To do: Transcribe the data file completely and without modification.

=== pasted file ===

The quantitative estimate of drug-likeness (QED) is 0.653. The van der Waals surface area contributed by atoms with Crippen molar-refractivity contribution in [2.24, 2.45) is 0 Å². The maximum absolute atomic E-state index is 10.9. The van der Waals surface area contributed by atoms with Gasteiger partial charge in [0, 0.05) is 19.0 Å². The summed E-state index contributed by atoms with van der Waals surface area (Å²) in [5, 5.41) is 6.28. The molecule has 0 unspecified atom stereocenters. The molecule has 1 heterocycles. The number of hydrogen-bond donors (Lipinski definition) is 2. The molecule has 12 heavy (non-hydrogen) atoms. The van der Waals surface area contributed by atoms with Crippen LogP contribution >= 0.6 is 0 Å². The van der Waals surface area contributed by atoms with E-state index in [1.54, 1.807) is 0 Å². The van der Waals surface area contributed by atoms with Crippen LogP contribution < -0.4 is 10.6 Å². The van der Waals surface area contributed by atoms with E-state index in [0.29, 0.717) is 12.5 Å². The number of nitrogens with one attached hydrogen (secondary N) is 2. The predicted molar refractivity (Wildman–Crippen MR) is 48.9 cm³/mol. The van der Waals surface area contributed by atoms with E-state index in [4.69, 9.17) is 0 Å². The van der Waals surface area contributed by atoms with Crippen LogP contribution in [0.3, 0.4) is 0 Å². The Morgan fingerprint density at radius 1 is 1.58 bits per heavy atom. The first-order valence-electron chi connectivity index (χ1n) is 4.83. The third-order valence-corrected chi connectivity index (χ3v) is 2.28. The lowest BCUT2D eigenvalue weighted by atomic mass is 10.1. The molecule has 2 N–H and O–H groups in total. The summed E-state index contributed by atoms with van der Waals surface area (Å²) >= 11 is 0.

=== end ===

The quantitative estimate of drug-likeness (QED) is 0.653. The van der Waals surface area contributed by atoms with Crippen molar-refractivity contribution in [2.24, 2.45) is 0 Å². The maximum absolute atomic E-state index is 10.9. The van der Waals surface area contributed by atoms with Gasteiger partial charge in [0, 0.05) is 19.0 Å². The summed E-state index contributed by atoms with van der Waals surface area (Å²) in [5, 5.41) is 6.28. The molecule has 0 unspecified atom stereocenters. The molecule has 1 heterocycles. The number of hydrogen-bond donors (Lipinski definition) is 2. The molecule has 12 heavy (non-hydrogen) atoms. The van der Waals surface area contributed by atoms with Crippen LogP contribution >= 0.6 is 0 Å². The van der Waals surface area contributed by atoms with E-state index in [1.54, 1.807) is 0 Å². The van der Waals surface area contributed by atoms with Crippen LogP contribution < -0.4 is 10.6 Å². The van der Waals surface area contributed by atoms with E-state index in [0.29, 0.717) is 12.5 Å². The number of nitrogens with one attached hydrogen (secondary N) is 2. The predicted molar refractivity (Wildman–Crippen MR) is 48.9 cm³/mol. The van der Waals surface area contributed by atoms with E-state index in [4.69, 9.17) is 0 Å². The van der Waals surface area contributed by atoms with Crippen LogP contribution in [0.3, 0.4) is 0 Å². The Morgan fingerprint density at radius 1 is 1.58 bits per heavy atom. The first-order valence-electron chi connectivity index (χ1n) is 4.83. The third-order valence-corrected chi connectivity index (χ3v) is 2.28. The lowest BCUT2D eigenvalue weighted by atomic mass is 10.1. The molecule has 2 N–H and O–H groups in total. The summed E-state index contributed by atoms with van der Waals surface area (Å²) >= 11 is 0.